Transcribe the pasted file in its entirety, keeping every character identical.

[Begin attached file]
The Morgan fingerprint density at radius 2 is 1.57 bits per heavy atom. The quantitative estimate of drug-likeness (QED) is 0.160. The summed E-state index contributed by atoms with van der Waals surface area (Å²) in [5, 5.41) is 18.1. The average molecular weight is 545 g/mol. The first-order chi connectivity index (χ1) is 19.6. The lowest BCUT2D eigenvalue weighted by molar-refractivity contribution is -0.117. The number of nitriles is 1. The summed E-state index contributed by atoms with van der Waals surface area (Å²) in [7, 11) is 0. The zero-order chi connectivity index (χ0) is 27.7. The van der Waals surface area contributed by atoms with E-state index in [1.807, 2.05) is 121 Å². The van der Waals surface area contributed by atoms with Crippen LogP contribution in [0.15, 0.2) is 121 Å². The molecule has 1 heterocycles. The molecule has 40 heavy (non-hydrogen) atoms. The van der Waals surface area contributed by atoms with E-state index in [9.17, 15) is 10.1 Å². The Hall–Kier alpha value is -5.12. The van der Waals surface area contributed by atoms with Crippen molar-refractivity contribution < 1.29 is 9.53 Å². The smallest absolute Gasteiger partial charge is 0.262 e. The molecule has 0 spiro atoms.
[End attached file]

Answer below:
The Morgan fingerprint density at radius 2 is 1.57 bits per heavy atom. The quantitative estimate of drug-likeness (QED) is 0.160. The summed E-state index contributed by atoms with van der Waals surface area (Å²) in [5, 5.41) is 18.1. The average molecular weight is 545 g/mol. The first-order chi connectivity index (χ1) is 19.6. The lowest BCUT2D eigenvalue weighted by molar-refractivity contribution is -0.117. The number of nitriles is 1. The summed E-state index contributed by atoms with van der Waals surface area (Å²) in [7, 11) is 0. The zero-order chi connectivity index (χ0) is 27.7. The van der Waals surface area contributed by atoms with E-state index in [1.807, 2.05) is 121 Å². The van der Waals surface area contributed by atoms with Crippen LogP contribution in [0.15, 0.2) is 121 Å². The molecule has 1 heterocycles. The molecule has 40 heavy (non-hydrogen) atoms. The van der Waals surface area contributed by atoms with E-state index in [9.17, 15) is 10.1 Å². The Hall–Kier alpha value is -5.12. The van der Waals surface area contributed by atoms with Crippen molar-refractivity contribution < 1.29 is 9.53 Å². The smallest absolute Gasteiger partial charge is 0.262 e. The molecule has 0 spiro atoms.